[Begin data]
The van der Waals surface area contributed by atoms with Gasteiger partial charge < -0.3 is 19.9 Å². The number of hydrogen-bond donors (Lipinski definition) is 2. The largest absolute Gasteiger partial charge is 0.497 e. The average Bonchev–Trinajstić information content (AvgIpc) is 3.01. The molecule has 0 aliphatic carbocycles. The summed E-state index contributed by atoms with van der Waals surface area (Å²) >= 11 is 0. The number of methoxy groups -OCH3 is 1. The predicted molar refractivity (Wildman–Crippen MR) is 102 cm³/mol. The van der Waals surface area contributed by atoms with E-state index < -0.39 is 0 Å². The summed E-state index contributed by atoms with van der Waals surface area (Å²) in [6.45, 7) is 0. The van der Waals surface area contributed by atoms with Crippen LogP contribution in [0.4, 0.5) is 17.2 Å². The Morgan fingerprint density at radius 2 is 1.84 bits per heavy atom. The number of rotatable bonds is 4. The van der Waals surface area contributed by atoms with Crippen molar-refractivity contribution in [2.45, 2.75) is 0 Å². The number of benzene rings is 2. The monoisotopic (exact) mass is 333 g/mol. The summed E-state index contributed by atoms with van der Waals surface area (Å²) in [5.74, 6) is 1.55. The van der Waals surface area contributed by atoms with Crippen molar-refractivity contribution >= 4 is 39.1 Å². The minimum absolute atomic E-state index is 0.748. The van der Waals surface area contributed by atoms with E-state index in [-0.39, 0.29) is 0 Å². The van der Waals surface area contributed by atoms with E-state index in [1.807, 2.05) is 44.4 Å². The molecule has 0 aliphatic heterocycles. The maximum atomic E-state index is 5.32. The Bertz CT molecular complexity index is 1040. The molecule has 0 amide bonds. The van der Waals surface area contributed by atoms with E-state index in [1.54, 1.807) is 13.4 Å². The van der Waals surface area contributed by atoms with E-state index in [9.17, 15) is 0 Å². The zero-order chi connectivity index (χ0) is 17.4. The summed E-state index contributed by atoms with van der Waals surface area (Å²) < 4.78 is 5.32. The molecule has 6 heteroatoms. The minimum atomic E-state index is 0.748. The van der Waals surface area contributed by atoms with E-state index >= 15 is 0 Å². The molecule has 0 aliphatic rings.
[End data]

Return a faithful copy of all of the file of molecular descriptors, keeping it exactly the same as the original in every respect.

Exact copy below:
The van der Waals surface area contributed by atoms with Gasteiger partial charge < -0.3 is 19.9 Å². The number of hydrogen-bond donors (Lipinski definition) is 2. The largest absolute Gasteiger partial charge is 0.497 e. The average Bonchev–Trinajstić information content (AvgIpc) is 3.01. The molecule has 0 aliphatic carbocycles. The summed E-state index contributed by atoms with van der Waals surface area (Å²) >= 11 is 0. The number of methoxy groups -OCH3 is 1. The predicted molar refractivity (Wildman–Crippen MR) is 102 cm³/mol. The van der Waals surface area contributed by atoms with E-state index < -0.39 is 0 Å². The summed E-state index contributed by atoms with van der Waals surface area (Å²) in [6.45, 7) is 0. The van der Waals surface area contributed by atoms with Crippen LogP contribution in [0.4, 0.5) is 17.2 Å². The Morgan fingerprint density at radius 2 is 1.84 bits per heavy atom. The number of rotatable bonds is 4. The van der Waals surface area contributed by atoms with Crippen molar-refractivity contribution in [2.45, 2.75) is 0 Å². The number of benzene rings is 2. The monoisotopic (exact) mass is 333 g/mol. The summed E-state index contributed by atoms with van der Waals surface area (Å²) in [5.74, 6) is 1.55. The van der Waals surface area contributed by atoms with Crippen molar-refractivity contribution >= 4 is 39.1 Å². The minimum absolute atomic E-state index is 0.748. The van der Waals surface area contributed by atoms with E-state index in [-0.39, 0.29) is 0 Å². The van der Waals surface area contributed by atoms with E-state index in [1.807, 2.05) is 44.4 Å². The molecule has 0 aliphatic heterocycles. The maximum atomic E-state index is 5.32. The Bertz CT molecular complexity index is 1040. The molecule has 0 amide bonds. The van der Waals surface area contributed by atoms with E-state index in [1.54, 1.807) is 13.4 Å². The van der Waals surface area contributed by atoms with E-state index in [9.17, 15) is 0 Å². The zero-order chi connectivity index (χ0) is 17.4. The summed E-state index contributed by atoms with van der Waals surface area (Å²) < 4.78 is 5.32. The molecule has 6 heteroatoms. The minimum atomic E-state index is 0.748. The van der Waals surface area contributed by atoms with E-state index >= 15 is 0 Å². The molecule has 0 aliphatic rings.